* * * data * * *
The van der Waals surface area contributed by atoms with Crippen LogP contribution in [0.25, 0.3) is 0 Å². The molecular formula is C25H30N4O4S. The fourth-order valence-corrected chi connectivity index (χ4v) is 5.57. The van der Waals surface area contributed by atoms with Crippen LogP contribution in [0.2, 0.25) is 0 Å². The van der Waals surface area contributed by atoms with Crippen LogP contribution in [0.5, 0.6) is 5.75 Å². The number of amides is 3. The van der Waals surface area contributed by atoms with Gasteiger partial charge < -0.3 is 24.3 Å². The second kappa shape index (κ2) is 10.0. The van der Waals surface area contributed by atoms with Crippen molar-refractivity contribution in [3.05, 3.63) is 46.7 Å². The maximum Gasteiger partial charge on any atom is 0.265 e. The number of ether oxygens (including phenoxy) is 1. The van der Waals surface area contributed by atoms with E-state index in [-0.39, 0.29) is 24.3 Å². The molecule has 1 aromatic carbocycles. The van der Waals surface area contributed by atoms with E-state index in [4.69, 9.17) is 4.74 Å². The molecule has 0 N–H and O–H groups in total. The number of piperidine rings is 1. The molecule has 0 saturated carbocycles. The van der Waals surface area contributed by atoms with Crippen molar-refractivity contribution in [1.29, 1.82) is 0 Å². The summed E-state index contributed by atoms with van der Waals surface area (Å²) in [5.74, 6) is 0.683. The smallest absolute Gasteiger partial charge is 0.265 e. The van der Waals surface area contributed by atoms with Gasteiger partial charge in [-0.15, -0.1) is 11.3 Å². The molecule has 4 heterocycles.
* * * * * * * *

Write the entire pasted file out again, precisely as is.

The van der Waals surface area contributed by atoms with Crippen LogP contribution in [0.25, 0.3) is 0 Å². The molecular formula is C25H30N4O4S. The fourth-order valence-corrected chi connectivity index (χ4v) is 5.57. The van der Waals surface area contributed by atoms with Crippen LogP contribution in [0.2, 0.25) is 0 Å². The van der Waals surface area contributed by atoms with Crippen LogP contribution in [0.5, 0.6) is 5.75 Å². The number of amides is 3. The van der Waals surface area contributed by atoms with Gasteiger partial charge < -0.3 is 24.3 Å². The second kappa shape index (κ2) is 10.0. The van der Waals surface area contributed by atoms with Crippen molar-refractivity contribution in [3.05, 3.63) is 46.7 Å². The maximum Gasteiger partial charge on any atom is 0.265 e. The number of ether oxygens (including phenoxy) is 1. The van der Waals surface area contributed by atoms with E-state index in [-0.39, 0.29) is 24.3 Å². The molecule has 1 aromatic carbocycles. The van der Waals surface area contributed by atoms with E-state index in [4.69, 9.17) is 4.74 Å². The molecule has 0 N–H and O–H groups in total. The number of piperidine rings is 1. The molecule has 0 saturated carbocycles. The van der Waals surface area contributed by atoms with Crippen molar-refractivity contribution in [1.29, 1.82) is 0 Å². The summed E-state index contributed by atoms with van der Waals surface area (Å²) in [5.74, 6) is 0.683. The smallest absolute Gasteiger partial charge is 0.265 e. The van der Waals surface area contributed by atoms with Gasteiger partial charge in [-0.15, -0.1) is 11.3 Å². The molecule has 4 heterocycles.